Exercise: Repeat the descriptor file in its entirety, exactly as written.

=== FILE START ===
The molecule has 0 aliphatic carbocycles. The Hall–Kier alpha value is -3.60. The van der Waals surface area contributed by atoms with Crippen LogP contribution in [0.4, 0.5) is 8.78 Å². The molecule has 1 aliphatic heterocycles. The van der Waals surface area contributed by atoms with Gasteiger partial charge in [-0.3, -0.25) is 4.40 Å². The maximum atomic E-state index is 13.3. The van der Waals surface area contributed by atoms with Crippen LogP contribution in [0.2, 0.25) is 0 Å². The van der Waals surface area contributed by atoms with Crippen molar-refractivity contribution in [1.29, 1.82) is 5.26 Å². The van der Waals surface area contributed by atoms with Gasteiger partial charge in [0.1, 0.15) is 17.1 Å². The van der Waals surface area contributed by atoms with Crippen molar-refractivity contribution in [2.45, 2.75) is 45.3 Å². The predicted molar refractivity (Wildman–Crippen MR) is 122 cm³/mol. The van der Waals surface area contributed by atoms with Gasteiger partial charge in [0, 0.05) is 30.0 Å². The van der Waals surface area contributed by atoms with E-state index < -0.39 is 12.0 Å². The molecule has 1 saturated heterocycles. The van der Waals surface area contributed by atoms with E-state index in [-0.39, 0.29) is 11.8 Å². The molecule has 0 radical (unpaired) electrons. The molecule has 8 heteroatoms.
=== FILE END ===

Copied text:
The molecule has 0 aliphatic carbocycles. The Hall–Kier alpha value is -3.60. The van der Waals surface area contributed by atoms with Crippen LogP contribution in [0.4, 0.5) is 8.78 Å². The molecule has 1 aliphatic heterocycles. The van der Waals surface area contributed by atoms with Gasteiger partial charge in [-0.3, -0.25) is 4.40 Å². The maximum atomic E-state index is 13.3. The van der Waals surface area contributed by atoms with Crippen LogP contribution in [0.2, 0.25) is 0 Å². The van der Waals surface area contributed by atoms with Crippen molar-refractivity contribution in [1.29, 1.82) is 5.26 Å². The van der Waals surface area contributed by atoms with Gasteiger partial charge in [0.1, 0.15) is 17.1 Å². The van der Waals surface area contributed by atoms with Crippen molar-refractivity contribution in [2.45, 2.75) is 45.3 Å². The predicted molar refractivity (Wildman–Crippen MR) is 122 cm³/mol. The van der Waals surface area contributed by atoms with Gasteiger partial charge in [0, 0.05) is 30.0 Å². The van der Waals surface area contributed by atoms with E-state index < -0.39 is 12.0 Å². The molecule has 1 saturated heterocycles. The van der Waals surface area contributed by atoms with E-state index in [-0.39, 0.29) is 11.8 Å². The molecule has 0 radical (unpaired) electrons. The molecule has 8 heteroatoms.